Of course, these statements would not have been made in the 1970s, when few people acknowledged that Mycin's classification of diseases and causal relations expressed in rules constituted a model of the domain. We needed to recognize that we were constructing new models in knowledge bases before we could understand how people typically create and use models, and the capabilities of a reasoning mechanism built only out of models.
Conflating knowledge and knowledge representations distorts how people create models, and leads to an inadequate conception of what tools might help us. For example, in the Epistemology article I observed that the meaning of represented concepts tends to be generalized when later additions are made to the knowledge base, which I termed concept broadening. I now believe that this is an inherent aspect of representational change (Clancey, 1991), not something that can be prevented by "principled representations." Tools for maintaining and using design rationales, grounded in a case library, could take this into account.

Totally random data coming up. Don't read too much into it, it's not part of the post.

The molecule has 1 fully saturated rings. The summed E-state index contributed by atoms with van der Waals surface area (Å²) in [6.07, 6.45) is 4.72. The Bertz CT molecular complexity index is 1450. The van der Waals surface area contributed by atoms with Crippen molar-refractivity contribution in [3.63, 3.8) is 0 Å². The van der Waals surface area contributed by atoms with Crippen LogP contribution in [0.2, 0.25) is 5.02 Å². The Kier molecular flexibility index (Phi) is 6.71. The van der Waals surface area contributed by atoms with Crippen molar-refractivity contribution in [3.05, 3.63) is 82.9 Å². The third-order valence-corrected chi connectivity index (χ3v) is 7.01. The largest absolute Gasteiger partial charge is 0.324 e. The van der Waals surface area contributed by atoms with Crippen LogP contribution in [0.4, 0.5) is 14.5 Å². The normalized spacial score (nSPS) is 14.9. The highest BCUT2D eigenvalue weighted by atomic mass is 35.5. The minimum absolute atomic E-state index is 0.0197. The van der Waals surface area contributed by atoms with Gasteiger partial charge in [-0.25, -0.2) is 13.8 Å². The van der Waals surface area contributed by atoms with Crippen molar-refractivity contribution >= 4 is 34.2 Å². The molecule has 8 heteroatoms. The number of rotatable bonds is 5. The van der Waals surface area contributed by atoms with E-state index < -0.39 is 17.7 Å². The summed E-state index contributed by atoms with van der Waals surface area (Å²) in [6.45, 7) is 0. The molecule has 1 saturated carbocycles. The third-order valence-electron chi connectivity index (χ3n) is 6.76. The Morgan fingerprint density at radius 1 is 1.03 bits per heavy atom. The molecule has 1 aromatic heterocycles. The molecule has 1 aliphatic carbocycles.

Our conception of explanation systems was also biased by the view that knowledge bases weren't our models, but were delivered from the heads of experts. We didn't consider that users were already representing knowledge in their everyday affairs. We believed that a program's explanation would help experts improve the program (transmission from expert to program), but in the workplace we conceived of explanation as a teaching device (transmission from program to user). We viewed changes to the rules in terms of debugging a program, expecting it to be a convergent process that would be controlled by technicians, or preferably the experts themselves. After all, building a knowledge base was conceived as a process of acquiring already "known" knowledge from experts. To the extent users had knowledge, it was assumed to be unarticulated, and hence incomplete and naive.